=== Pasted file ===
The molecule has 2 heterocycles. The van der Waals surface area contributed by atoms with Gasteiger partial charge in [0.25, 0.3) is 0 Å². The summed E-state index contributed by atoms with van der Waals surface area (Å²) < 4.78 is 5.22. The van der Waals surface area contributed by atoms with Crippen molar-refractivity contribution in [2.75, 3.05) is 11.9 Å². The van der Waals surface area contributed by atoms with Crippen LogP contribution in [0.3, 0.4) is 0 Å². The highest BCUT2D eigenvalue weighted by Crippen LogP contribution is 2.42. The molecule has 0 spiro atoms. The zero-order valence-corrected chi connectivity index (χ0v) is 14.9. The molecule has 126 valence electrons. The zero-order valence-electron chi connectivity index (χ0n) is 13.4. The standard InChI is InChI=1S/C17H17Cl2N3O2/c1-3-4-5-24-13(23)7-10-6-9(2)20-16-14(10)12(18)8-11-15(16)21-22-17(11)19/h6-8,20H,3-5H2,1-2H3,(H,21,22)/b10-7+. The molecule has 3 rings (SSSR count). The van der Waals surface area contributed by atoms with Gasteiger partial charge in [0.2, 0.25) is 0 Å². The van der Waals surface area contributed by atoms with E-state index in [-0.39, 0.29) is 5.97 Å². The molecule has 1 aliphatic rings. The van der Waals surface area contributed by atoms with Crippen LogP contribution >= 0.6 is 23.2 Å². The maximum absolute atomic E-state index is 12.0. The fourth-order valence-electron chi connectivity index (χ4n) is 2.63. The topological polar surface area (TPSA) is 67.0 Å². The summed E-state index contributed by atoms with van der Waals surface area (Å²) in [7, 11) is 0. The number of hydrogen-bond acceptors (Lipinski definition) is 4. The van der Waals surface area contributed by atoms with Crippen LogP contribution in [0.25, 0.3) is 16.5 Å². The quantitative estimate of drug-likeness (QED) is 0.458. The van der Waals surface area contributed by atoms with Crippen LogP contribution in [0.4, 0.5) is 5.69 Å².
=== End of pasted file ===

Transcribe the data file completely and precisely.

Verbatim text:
The molecule has 2 heterocycles. The van der Waals surface area contributed by atoms with Gasteiger partial charge in [0.25, 0.3) is 0 Å². The summed E-state index contributed by atoms with van der Waals surface area (Å²) < 4.78 is 5.22. The van der Waals surface area contributed by atoms with Crippen molar-refractivity contribution in [2.75, 3.05) is 11.9 Å². The van der Waals surface area contributed by atoms with Crippen LogP contribution in [0.3, 0.4) is 0 Å². The highest BCUT2D eigenvalue weighted by Crippen LogP contribution is 2.42. The molecule has 0 spiro atoms. The zero-order valence-corrected chi connectivity index (χ0v) is 14.9. The molecule has 126 valence electrons. The zero-order valence-electron chi connectivity index (χ0n) is 13.4. The standard InChI is InChI=1S/C17H17Cl2N3O2/c1-3-4-5-24-13(23)7-10-6-9(2)20-16-14(10)12(18)8-11-15(16)21-22-17(11)19/h6-8,20H,3-5H2,1-2H3,(H,21,22)/b10-7+. The molecule has 3 rings (SSSR count). The van der Waals surface area contributed by atoms with Gasteiger partial charge in [0.2, 0.25) is 0 Å². The van der Waals surface area contributed by atoms with E-state index in [-0.39, 0.29) is 5.97 Å². The molecule has 1 aliphatic rings. The van der Waals surface area contributed by atoms with Crippen LogP contribution >= 0.6 is 23.2 Å². The maximum absolute atomic E-state index is 12.0. The fourth-order valence-electron chi connectivity index (χ4n) is 2.63. The topological polar surface area (TPSA) is 67.0 Å². The summed E-state index contributed by atoms with van der Waals surface area (Å²) in [7, 11) is 0. The number of hydrogen-bond acceptors (Lipinski definition) is 4. The van der Waals surface area contributed by atoms with Crippen LogP contribution in [0.25, 0.3) is 16.5 Å². The quantitative estimate of drug-likeness (QED) is 0.458. The van der Waals surface area contributed by atoms with Crippen LogP contribution in [0.4, 0.5) is 5.69 Å².